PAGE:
No Place Like Home
Unlike other wines, Champagne has to be kept standing in a cellar, according to De Fleuriot. Also, there is no point in keeping a bottle of Champagne for years, as once it’s been bottled, it won't get better. Westeel recommends storing your Champagne in a cool and, most important, dark place. Avoid strong temperature variations.
Some Like it Cold
To fully appreciate the unique style of the Bollinger Champagnes, their bouquet and aromas, serve them between 8 and 10°C, says Westeel.
Not with a Bang But a Whimper
Opening the bottle the proper way will ensure you avoid creating a spray, injuring someone with the cork, or spilling a drop of this precious liquid, declares De Fleuriot. For the best result, hold the bottle at a 45 degree angle, grasp the champagne cork gently with the one hand and turn the bottom of the bottle firmly with the other. Be sure to twist the bottom of the bottle slowly, until you feel the cork gently release into your hand.
(I, Sylvia, am more of a party sabrage girl myself but do not recommend it for this vintage, nor in general for the unpracticed or the faint-hearted.)
Flute, Coupe or Tulip
You will be disappointed to hear that no, the coupe glass is not in fact molded off the breast of Marie Antoinette as retold by legend nor is it the best glass to enjoy the Vintage Rosé 2006, according to Westeel.
Bollinger recommend that you drink their Champagnes in tasting glasses such as their Elisabeth glass.
“This glass was developed by our cellar master Gilles Descôtes in collaboration with Lehmann, to fit the Bollinger wines: The wide bowl enhances the aromas and the narrow top concentrate them. The very thin and delicate rim refines the tasting sensations.”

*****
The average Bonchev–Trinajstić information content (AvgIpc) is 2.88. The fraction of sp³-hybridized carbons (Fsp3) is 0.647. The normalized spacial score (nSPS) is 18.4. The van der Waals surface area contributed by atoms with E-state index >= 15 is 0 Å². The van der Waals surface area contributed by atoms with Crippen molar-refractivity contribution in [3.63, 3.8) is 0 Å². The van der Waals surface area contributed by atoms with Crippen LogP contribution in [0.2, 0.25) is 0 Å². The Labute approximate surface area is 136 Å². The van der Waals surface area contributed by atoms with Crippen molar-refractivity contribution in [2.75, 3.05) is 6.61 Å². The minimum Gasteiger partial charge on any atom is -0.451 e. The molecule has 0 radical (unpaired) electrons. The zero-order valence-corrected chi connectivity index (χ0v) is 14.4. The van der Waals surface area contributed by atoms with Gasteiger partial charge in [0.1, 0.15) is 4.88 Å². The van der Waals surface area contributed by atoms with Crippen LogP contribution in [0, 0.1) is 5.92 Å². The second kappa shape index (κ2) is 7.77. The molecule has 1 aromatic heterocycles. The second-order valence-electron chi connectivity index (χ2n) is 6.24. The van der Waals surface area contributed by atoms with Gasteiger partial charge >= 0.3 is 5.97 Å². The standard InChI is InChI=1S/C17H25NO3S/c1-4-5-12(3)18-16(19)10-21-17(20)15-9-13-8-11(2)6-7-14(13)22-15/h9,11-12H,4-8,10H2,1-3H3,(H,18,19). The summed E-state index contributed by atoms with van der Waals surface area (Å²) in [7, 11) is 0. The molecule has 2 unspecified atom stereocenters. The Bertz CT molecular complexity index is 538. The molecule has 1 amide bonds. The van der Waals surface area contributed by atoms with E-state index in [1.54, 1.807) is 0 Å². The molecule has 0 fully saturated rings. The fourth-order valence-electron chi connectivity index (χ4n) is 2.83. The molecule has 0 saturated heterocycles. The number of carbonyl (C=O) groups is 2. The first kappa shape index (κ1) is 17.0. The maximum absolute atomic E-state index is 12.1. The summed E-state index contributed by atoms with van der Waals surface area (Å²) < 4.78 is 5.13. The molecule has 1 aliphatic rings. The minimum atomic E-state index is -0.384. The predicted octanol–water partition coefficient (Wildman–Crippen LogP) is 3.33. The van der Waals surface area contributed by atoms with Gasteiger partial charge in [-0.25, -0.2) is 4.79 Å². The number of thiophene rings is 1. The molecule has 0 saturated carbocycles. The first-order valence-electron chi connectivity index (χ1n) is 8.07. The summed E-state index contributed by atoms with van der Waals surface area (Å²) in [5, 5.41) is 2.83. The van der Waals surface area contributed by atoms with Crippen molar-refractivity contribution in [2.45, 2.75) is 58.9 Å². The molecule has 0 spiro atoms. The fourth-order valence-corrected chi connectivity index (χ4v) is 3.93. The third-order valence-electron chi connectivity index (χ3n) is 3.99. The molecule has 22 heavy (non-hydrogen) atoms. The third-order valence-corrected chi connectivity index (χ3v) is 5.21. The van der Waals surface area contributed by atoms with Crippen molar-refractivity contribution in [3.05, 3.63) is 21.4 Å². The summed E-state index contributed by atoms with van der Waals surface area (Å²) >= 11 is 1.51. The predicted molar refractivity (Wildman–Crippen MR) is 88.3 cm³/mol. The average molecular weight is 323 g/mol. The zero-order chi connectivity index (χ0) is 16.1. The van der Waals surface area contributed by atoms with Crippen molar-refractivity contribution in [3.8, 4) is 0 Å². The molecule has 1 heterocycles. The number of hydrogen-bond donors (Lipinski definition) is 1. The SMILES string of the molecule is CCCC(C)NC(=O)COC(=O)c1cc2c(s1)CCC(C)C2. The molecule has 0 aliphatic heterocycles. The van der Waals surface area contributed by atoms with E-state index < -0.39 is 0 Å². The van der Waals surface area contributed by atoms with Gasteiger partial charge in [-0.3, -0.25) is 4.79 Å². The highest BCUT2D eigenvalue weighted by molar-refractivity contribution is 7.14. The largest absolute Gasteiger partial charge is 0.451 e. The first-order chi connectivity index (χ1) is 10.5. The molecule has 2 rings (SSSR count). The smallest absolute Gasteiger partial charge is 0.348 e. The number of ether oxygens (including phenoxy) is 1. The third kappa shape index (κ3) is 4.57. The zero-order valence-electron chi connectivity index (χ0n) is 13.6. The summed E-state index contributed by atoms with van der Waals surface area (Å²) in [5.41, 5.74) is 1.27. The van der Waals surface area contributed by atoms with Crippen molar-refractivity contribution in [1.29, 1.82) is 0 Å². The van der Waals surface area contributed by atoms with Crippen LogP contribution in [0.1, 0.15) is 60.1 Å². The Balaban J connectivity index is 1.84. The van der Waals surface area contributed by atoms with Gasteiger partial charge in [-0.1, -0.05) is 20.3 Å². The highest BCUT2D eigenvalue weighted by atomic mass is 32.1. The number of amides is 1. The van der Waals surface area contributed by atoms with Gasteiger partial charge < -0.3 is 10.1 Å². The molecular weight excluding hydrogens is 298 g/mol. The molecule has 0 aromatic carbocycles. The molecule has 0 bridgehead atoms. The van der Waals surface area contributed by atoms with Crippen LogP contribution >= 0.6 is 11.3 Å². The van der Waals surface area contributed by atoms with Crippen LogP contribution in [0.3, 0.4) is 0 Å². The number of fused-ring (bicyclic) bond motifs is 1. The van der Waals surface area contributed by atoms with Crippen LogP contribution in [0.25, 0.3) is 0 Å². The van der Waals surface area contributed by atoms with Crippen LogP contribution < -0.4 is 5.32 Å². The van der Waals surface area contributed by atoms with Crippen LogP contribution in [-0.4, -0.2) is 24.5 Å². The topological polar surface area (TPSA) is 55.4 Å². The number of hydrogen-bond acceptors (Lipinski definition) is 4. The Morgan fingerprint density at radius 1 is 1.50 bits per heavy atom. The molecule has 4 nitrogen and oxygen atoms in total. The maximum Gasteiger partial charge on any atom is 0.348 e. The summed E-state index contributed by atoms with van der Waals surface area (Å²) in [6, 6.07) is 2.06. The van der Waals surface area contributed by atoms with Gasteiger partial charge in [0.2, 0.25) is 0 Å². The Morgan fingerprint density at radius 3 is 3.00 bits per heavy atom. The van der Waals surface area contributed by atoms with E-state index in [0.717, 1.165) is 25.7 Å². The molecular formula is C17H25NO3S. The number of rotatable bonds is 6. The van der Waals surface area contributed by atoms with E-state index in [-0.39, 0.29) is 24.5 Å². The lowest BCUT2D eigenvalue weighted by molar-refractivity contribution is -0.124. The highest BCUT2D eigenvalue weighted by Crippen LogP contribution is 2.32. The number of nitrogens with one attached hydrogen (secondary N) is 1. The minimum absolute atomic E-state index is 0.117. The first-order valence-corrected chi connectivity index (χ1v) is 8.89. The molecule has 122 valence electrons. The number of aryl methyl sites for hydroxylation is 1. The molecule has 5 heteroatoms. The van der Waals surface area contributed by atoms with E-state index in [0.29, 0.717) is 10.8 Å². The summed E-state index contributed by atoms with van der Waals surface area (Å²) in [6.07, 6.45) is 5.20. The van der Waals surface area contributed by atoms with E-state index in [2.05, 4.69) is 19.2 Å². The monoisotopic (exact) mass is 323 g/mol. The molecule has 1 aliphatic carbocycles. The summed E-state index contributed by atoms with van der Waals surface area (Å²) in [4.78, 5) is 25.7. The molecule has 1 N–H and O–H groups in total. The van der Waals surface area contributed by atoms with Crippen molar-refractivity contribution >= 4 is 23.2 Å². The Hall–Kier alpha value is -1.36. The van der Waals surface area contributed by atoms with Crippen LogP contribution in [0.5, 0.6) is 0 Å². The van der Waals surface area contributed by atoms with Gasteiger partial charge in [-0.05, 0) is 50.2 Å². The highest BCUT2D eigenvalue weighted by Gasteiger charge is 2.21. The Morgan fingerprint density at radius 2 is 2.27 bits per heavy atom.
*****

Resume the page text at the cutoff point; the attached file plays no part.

Believe it or not, in Champagne toasting etiquette, the clinking of your glass is optional. De Fleuriot explains that if you’re a guest, you may choose to clink or not, depending on the hosts and other party-goers. And as with most hosting etiquette, if you’re a host the best rule is to be sure the guests are happy.
Listen to Lily
Although often served at the beginning of any fancy do, it is very important to note that Champagne is definitely not to be reserved for special occasions. De Fleuriot (and Lily) insists it can be enjoyed at any time of the day – with or without food.
But if you want to pair it with food Westeel suggests that the Bollinger Rosé 2006 is perfect with:
- Fish and seafood: lobster, crayfish, salmon
- Refined Japanese / Asian cuisine
- White meat and poultry in light sauce
- Fruit based desserts and pastries
Rose vs Bollinger Special Cuvee? “Both,” says De Fleuriot. “Rosé Champagne was first created in the 1960’s but it is appreciated by wine lovers the world over – even at a more premium price. And don’t assume that it is sweet because it is pink. It is not!”
A Rosé by Any Other Name
This one is all me (Sylvia): Stop calling sparkling wine Champagne, it’s not even legal to do so. I adore local sparkling wines and MCC’s and most definitely believe they should be celebrated but they are not Champagnes. Champagne, like Bollinger, is special magical thing only to be called as such when following the highest of French standards and from the Champagne region. Just like no one locally could ever be a couturier - not even your talented tannie hand stitching clothes in Centurion – neither is anything with bubbles in it automatically Champagne. The end.
The Bollinger Rosé 2006 will be available from 1st October at select wine specialist stores in Cape Town and Johannesburg, retailing at approximately R1500.